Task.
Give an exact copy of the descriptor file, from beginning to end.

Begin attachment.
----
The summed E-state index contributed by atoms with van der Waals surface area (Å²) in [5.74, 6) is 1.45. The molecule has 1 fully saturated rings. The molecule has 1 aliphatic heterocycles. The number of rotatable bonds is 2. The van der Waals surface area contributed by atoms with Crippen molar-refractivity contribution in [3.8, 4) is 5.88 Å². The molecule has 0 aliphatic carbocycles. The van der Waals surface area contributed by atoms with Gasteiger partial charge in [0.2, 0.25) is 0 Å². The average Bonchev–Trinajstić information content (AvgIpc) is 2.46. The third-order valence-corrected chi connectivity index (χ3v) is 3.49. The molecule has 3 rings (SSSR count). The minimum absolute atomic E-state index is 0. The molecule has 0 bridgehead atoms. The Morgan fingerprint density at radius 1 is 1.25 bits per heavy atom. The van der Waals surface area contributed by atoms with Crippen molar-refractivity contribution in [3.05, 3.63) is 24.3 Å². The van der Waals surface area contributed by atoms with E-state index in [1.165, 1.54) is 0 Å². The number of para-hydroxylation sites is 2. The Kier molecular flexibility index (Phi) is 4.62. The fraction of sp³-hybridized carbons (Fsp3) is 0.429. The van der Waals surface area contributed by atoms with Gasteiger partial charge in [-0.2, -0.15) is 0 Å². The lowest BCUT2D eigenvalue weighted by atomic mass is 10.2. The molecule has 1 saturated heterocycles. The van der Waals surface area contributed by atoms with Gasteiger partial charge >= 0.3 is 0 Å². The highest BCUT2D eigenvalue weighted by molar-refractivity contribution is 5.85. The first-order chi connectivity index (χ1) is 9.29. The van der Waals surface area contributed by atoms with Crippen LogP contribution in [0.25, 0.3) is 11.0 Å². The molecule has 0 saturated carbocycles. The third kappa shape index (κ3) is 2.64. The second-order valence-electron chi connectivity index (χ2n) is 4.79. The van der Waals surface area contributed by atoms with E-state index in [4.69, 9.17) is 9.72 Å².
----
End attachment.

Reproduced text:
The summed E-state index contributed by atoms with van der Waals surface area (Å²) in [5.74, 6) is 1.45. The molecule has 1 fully saturated rings. The molecule has 1 aliphatic heterocycles. The number of rotatable bonds is 2. The van der Waals surface area contributed by atoms with Crippen molar-refractivity contribution in [3.8, 4) is 5.88 Å². The molecule has 0 aliphatic carbocycles. The van der Waals surface area contributed by atoms with Gasteiger partial charge in [0.2, 0.25) is 0 Å². The average Bonchev–Trinajstić information content (AvgIpc) is 2.46. The third-order valence-corrected chi connectivity index (χ3v) is 3.49. The molecule has 3 rings (SSSR count). The minimum absolute atomic E-state index is 0. The molecule has 0 bridgehead atoms. The Morgan fingerprint density at radius 1 is 1.25 bits per heavy atom. The van der Waals surface area contributed by atoms with Crippen molar-refractivity contribution in [3.05, 3.63) is 24.3 Å². The van der Waals surface area contributed by atoms with E-state index in [1.165, 1.54) is 0 Å². The number of para-hydroxylation sites is 2. The Kier molecular flexibility index (Phi) is 4.62. The fraction of sp³-hybridized carbons (Fsp3) is 0.429. The van der Waals surface area contributed by atoms with Gasteiger partial charge in [-0.2, -0.15) is 0 Å². The lowest BCUT2D eigenvalue weighted by atomic mass is 10.2. The molecule has 1 saturated heterocycles. The van der Waals surface area contributed by atoms with Gasteiger partial charge >= 0.3 is 0 Å². The highest BCUT2D eigenvalue weighted by molar-refractivity contribution is 5.85. The first-order chi connectivity index (χ1) is 9.29. The van der Waals surface area contributed by atoms with Crippen LogP contribution in [0.25, 0.3) is 11.0 Å². The molecule has 0 saturated carbocycles. The third kappa shape index (κ3) is 2.64. The second-order valence-electron chi connectivity index (χ2n) is 4.79. The van der Waals surface area contributed by atoms with E-state index in [4.69, 9.17) is 9.72 Å².